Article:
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Follow-up after treatment for lung cancer
Follow-up after treatment is an important part of cancer care. Follow-up for lung cancer is often shared among the cancer specialists (oncologist, surgeon and radiation therapist) and your family doctor. Your healthcare team will work with you to decide on follow-up care to meet your needs.
Don’t wait until your next scheduled appointment to report any new symptoms and symptoms that don’t go away. Tell your healthcare team if you:
- have a cough that is getting worse
- have shortness of breath or difficulty breathing
- are coughing up blood
- have headaches
- have pain in your chest, stomach, back, legs or hips
The chance that lung cancer will come back (recur) is greatest within 2 years, so close follow-up is needed during this time.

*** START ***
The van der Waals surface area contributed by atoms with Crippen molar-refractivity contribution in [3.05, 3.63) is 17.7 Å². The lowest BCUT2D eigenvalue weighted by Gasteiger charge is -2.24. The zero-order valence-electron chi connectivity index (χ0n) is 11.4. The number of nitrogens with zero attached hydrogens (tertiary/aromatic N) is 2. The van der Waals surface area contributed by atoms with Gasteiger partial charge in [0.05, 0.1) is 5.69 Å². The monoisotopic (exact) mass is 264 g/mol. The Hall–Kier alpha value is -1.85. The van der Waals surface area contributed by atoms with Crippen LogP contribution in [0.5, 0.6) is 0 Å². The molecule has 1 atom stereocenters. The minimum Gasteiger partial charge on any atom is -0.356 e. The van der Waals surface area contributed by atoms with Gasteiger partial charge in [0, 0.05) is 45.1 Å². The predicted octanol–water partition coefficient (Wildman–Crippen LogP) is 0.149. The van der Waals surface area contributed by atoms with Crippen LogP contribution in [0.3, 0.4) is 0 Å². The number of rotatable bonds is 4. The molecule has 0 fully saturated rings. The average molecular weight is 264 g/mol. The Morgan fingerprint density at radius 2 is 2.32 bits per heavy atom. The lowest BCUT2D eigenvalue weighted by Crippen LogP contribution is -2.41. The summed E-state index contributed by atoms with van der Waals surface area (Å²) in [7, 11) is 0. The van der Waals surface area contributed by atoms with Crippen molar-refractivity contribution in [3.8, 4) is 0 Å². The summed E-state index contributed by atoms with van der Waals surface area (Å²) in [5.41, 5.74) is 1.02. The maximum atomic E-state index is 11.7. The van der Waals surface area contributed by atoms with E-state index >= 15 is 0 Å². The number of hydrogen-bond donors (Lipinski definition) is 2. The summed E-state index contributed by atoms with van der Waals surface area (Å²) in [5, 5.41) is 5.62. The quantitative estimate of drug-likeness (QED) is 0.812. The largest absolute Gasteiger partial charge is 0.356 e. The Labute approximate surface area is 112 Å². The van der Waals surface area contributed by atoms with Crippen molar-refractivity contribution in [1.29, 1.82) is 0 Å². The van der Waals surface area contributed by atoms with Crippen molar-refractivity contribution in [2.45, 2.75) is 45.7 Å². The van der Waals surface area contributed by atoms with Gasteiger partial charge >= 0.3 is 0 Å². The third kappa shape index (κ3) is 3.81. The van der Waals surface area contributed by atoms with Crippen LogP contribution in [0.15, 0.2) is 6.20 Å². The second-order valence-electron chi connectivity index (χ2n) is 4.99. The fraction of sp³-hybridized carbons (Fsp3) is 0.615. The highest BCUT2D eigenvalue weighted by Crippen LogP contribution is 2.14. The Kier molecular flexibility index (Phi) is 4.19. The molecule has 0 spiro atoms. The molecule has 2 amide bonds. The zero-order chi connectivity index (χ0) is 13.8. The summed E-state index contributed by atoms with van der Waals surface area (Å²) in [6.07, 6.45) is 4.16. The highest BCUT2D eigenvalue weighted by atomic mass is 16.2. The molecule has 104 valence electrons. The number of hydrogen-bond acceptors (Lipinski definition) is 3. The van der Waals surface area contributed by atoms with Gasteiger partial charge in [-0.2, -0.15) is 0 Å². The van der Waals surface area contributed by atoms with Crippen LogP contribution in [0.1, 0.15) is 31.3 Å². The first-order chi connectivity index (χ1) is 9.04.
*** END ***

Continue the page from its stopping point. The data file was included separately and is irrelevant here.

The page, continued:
Schedule for follow-up visits
Follow-up visits for lung cancer may be scheduled:
- 3 to 6 months after initial treatment
- every 6 months for 2 years
During follow-up visits
During a follow-up visit, your healthcare team will usually ask questions about the side effects of treatment and how you’re coping. If you were a smoker when you were diagnosed, they will also ask if you have stopped smoking and offer you help to quit if you still smoke.
Your doctor may do a physical exam, including:
- listening to the lungs or the remaining lung
- feeling the abdomen for any swelling or lumps
Tests are often part of follow-up care. You may have:
- a CT scan to see if cancer has come back in the chest
- a chest x-ray if a CT scan is not used
- blood chemistry tests to check if cancer has spread to the liver or bones
If the cancer has come back, you and your healthcare team will discuss a plan for your treatment and care.
Questions to ask about follow-up
To make the decisions that are right for you, ask your healthcare team questions about follow-up.
Now I know that I will help someone with cancer even after I’m gone. It’s a footprint I want to leave behind me.
Together we can reduce the burden of cancer
Last year, we only had the resources available to fund 40% of high-priority research projects. Imagine the impact we could have if we were able to fund 100%.